Along the right side are the power, voice command and camera shortcut buttons. The D810's miniSD card slot is also found there, beneath a plastic flap which fuses well with the design of the handheld when closed.

The 2.8-inch display has a resolution of 320 x 240, the most common screen resolution for Windows Mobile devices. It is sufficiently bright and sharp, displaying both text and images clearly. Two cameras are found on the D810, with a VGA above the display for video calls and a 2-megapixel camera on its rear. Regrettably, the device's speakers are also found on the back, which is less than ideal when in a video call or watching a video clip. Also, we would have liked a sliding cover for the camera lens to protect it from smudges that may cause blurred images.

The stylus on the D810 is found on the bottom right corner of the device. While we had no problems with the stylus or the position of its silo, we did find that the paint around the stylus slot got scratched off after a period of use. This was a result of the frequent removal and insertion of the stylus.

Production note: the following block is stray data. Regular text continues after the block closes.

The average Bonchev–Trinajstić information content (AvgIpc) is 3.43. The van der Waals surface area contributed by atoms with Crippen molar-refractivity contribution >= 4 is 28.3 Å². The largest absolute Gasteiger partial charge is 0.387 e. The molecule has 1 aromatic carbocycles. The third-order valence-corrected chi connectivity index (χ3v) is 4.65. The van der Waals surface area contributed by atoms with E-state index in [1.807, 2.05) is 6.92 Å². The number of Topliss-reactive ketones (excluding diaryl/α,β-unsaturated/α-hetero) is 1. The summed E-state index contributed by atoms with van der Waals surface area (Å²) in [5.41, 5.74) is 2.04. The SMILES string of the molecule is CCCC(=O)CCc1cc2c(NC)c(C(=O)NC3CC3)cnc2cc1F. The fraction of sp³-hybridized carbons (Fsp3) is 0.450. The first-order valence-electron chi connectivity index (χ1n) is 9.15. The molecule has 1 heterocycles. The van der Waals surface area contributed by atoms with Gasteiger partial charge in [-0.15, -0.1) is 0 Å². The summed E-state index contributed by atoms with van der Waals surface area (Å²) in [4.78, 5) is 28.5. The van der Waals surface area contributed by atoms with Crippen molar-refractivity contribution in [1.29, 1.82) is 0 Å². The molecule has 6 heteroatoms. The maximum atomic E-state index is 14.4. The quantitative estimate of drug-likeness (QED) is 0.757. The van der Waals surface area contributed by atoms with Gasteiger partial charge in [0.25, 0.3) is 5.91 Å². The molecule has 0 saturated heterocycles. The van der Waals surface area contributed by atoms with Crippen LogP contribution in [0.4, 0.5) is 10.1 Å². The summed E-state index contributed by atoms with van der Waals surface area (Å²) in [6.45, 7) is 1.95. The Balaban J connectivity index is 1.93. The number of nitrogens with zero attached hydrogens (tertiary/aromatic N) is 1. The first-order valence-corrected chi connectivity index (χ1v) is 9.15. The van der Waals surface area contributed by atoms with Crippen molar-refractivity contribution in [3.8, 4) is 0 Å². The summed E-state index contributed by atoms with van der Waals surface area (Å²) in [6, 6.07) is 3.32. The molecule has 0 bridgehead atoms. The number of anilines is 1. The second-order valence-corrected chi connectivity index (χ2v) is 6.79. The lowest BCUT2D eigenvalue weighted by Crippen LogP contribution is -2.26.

A 400MHz Samsung processor powers the D810. While that may seem lacking compared with the 624MHz Intel processor in the O2 Atom Life, we found the D810 to be responsive in operation and handled applications without problems.

Windows Mobile 5.0 is installed on this handheld, complete with office applications which allow you to open Word, Excel and PowerPoint documents. Adobe Reader LE is also included by default for opening PDF files. The Today screen is slightly modified to include a few icons near the bottom of the screen. This gives quick access to commonly used settings like screen brightness and battery information. Note that while the D810 is capable of running Windows Mobile 6 Professional, Dopod currently has no plans to provide an upgrade for this model.